Matching Cabs for Amps vs. always same cab for profiling

  • When testing profiles I tend to like the ones with the typical matched amp - cab the most. For example I bought some M Britt profiles and I like the 69 Marshall with the Marshall Cabs and the 65 Vox with its Combo Speaker the most. Most of his profiles are made with his 3P Cabs. His profiles are all very good. Especially when played loud. Most probably it is just what I'm used to and that's why I like those profiles more.

    Is it just me or does anyone have similar experiences?

  • I think Michael Britt’s philosophy is to have sounds that work in the context of a live set, as that is how he started profiling in the first place. It makes sense to have the same cabinet for multiple profiles if you’re going to be mixing and matching them in a particular set list from show to show. You don’t want any jarring tonal changes in the middle of a song, unless that’s what you’re going for. I guess it depends what your application is; for the studio, multiple cabinets and different tones is desirable for layering of different sounds, whereas a more homogenous tonal pallet makes more sense live, at least in my opinion and according to my own experience.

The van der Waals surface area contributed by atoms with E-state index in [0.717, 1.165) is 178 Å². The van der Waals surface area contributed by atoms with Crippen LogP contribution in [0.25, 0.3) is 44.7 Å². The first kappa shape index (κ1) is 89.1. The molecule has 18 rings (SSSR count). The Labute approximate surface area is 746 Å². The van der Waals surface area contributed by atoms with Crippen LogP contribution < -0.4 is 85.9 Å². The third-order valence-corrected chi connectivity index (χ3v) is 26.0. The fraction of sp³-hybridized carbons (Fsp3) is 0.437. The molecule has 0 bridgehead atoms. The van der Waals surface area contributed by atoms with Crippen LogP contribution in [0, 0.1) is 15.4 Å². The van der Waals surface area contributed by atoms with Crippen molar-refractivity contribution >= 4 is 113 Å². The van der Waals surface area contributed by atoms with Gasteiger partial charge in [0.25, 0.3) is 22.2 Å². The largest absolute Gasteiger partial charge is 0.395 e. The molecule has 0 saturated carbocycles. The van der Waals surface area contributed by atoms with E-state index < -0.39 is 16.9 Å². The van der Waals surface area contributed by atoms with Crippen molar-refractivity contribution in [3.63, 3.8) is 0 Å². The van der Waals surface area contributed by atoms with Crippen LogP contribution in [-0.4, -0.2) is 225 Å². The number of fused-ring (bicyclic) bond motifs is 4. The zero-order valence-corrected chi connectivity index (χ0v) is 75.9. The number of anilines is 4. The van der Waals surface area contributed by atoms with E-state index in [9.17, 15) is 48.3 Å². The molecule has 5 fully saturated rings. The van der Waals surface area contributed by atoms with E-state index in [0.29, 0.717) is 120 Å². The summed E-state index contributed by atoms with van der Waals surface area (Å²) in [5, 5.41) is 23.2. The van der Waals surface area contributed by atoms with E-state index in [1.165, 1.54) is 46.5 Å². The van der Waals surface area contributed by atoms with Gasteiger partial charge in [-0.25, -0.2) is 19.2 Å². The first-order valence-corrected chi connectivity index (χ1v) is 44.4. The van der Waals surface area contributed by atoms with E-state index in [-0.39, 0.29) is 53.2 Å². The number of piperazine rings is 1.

• I've always kept the cab that a profile comes with.

    With the Kemper so much of the characteristic of the amp is in the cab section that it always felt like switching it out was basically switching out the amp, and the amp section is purely to deliver generic distortion/gain. So when you keep a single cab locked on, to me it felt like all you're doing is having the same amp with different gain/tone stack settings as you switch through profiles.